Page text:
Diagram  Description automatically generated

Figure 2 – Oxford Local Nature Partnership governance structure

The LNP’s strategic approach is simple and clear, with three main areas of focus:

Figure 3 – Oxford Local Nature Partnership strategic approach


OLNP aims to be as inclusive as possible. The natural environment sector has previously been accused of being too inward looking and exclusive. By engaging broadly and working across society and the different sectors of the economy, we hope to

-       engage more people in nature recovery

-       ensure nature is considered earlier in decision-making

-       ensure that it is prioritised within all work, from farming to housebuilding, from private enterprise to local communities.

The Board of OLNP is deliberately representative, to ensure those voices are heard in our decision-making, so that we can engage appropriately and design policy, strategy and advocacy in the most effective way. Board members are listed below:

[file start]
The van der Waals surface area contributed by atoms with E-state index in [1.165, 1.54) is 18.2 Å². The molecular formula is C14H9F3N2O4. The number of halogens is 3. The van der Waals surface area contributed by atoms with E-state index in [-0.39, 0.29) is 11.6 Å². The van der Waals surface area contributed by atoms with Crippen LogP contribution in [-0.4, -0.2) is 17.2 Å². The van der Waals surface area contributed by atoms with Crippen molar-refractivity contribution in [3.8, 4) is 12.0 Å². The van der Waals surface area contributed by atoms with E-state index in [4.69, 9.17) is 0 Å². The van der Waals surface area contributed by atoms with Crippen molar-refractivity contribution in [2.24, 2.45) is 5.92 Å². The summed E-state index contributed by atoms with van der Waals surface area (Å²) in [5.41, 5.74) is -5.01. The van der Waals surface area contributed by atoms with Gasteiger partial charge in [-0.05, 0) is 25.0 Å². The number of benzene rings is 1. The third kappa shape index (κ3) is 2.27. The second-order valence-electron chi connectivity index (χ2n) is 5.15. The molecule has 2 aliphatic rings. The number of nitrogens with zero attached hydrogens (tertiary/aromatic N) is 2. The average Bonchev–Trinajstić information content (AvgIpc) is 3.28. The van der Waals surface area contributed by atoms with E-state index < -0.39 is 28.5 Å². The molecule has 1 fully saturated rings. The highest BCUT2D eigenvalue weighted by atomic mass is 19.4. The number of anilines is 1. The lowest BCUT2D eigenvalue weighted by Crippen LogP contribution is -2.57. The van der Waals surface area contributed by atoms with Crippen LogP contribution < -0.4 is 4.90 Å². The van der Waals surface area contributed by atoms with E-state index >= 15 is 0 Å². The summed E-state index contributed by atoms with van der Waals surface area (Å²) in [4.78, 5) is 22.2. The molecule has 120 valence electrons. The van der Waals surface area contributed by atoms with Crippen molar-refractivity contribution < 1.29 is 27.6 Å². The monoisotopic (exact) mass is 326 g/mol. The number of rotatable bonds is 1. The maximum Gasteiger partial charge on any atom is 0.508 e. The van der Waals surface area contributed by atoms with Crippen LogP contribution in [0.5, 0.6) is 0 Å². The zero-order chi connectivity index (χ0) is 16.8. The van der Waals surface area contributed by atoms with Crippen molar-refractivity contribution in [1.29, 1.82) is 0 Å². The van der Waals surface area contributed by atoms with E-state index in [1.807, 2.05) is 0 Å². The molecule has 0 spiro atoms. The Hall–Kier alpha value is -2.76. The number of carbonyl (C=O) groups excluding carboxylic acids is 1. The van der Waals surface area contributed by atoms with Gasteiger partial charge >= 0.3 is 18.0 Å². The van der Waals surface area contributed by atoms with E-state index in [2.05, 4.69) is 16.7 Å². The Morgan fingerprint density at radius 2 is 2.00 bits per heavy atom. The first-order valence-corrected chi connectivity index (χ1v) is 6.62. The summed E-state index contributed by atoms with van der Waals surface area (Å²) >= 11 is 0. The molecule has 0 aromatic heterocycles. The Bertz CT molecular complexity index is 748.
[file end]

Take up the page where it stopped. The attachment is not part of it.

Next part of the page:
Richard Benwell


Dr Prue Addison

Environmental NGO representative

Camilla Burrow

Environmental NGO representative

Michelle Leek

DEFRA family of organisations

Professor David Macdonald CBE

University representative

James Price

Farming representative

Councillor David Rouane

Local Authority representative

Ian Boll

Dr Rosie Rowe

Local Authority representative

Health representative

Simon Smith


National landscape body representative

Business representative

Landowner representative


Oxfordshire has a strong history of partnership working. Organisations like Berkshire, Buckinghamshire and Oxfordshire Wildlife Trust, the Earth Trust, and Wild Oxfordshire have been working closely with each other, local communities, farmers, landowners and local authorities for many years. OLNP has been mindful to complement rather than compete with existing relationships and not to duplicate effort but focus on where we can enhance existing efforts or fill any gaps.


Figure 4 - Some of the key partners of Oxfordshire Local Nature Partnership